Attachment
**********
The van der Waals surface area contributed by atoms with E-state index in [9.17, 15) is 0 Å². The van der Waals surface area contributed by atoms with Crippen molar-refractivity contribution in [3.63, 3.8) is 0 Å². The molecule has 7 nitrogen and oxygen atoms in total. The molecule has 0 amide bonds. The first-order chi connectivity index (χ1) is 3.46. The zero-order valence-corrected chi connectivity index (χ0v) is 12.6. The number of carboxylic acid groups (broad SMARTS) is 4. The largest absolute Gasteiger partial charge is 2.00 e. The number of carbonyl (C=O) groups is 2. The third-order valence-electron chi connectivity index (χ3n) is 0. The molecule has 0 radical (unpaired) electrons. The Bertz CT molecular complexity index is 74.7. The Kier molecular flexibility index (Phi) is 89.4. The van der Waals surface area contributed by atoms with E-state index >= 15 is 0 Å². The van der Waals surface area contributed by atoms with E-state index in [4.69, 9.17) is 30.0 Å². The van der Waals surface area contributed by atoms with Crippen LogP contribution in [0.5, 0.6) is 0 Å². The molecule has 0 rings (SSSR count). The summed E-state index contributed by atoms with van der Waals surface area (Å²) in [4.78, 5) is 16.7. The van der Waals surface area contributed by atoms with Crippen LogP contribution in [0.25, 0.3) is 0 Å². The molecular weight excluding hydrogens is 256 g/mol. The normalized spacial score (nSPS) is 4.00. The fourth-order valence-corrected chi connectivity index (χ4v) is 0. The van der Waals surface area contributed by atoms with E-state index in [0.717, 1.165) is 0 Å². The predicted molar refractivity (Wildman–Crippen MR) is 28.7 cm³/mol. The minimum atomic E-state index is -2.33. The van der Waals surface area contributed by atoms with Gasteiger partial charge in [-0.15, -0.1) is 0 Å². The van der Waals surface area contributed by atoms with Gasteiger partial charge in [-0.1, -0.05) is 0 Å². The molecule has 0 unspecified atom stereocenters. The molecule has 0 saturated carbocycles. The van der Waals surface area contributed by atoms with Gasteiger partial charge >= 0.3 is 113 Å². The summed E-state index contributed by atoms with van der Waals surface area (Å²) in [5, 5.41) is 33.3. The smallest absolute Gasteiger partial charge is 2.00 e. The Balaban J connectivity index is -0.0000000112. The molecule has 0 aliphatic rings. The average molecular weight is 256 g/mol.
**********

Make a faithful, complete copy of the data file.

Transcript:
The van der Waals surface area contributed by atoms with E-state index in [9.17, 15) is 0 Å². The van der Waals surface area contributed by atoms with Crippen molar-refractivity contribution in [3.63, 3.8) is 0 Å². The molecule has 7 nitrogen and oxygen atoms in total. The molecule has 0 amide bonds. The first-order chi connectivity index (χ1) is 3.46. The zero-order valence-corrected chi connectivity index (χ0v) is 12.6. The number of carboxylic acid groups (broad SMARTS) is 4. The largest absolute Gasteiger partial charge is 2.00 e. The number of carbonyl (C=O) groups is 2. The third-order valence-electron chi connectivity index (χ3n) is 0. The molecule has 0 radical (unpaired) electrons. The Bertz CT molecular complexity index is 74.7. The Kier molecular flexibility index (Phi) is 89.4. The van der Waals surface area contributed by atoms with E-state index >= 15 is 0 Å². The van der Waals surface area contributed by atoms with E-state index in [4.69, 9.17) is 30.0 Å². The van der Waals surface area contributed by atoms with Crippen LogP contribution in [0.5, 0.6) is 0 Å². The molecule has 0 rings (SSSR count). The summed E-state index contributed by atoms with van der Waals surface area (Å²) in [4.78, 5) is 16.7. The van der Waals surface area contributed by atoms with Crippen LogP contribution in [0.25, 0.3) is 0 Å². The molecular weight excluding hydrogens is 256 g/mol. The normalized spacial score (nSPS) is 4.00. The fourth-order valence-corrected chi connectivity index (χ4v) is 0. The van der Waals surface area contributed by atoms with E-state index in [0.717, 1.165) is 0 Å². The predicted molar refractivity (Wildman–Crippen MR) is 28.7 cm³/mol. The minimum atomic E-state index is -2.33. The van der Waals surface area contributed by atoms with Gasteiger partial charge in [-0.15, -0.1) is 0 Å². The van der Waals surface area contributed by atoms with Gasteiger partial charge in [-0.1, -0.05) is 0 Å². The molecule has 0 unspecified atom stereocenters. The molecule has 0 saturated carbocycles. The van der Waals surface area contributed by atoms with Gasteiger partial charge >= 0.3 is 113 Å². The summed E-state index contributed by atoms with van der Waals surface area (Å²) in [5, 5.41) is 33.3. The smallest absolute Gasteiger partial charge is 2.00 e. The Balaban J connectivity index is -0.0000000112. The molecule has 0 aliphatic rings. The average molecular weight is 256 g/mol.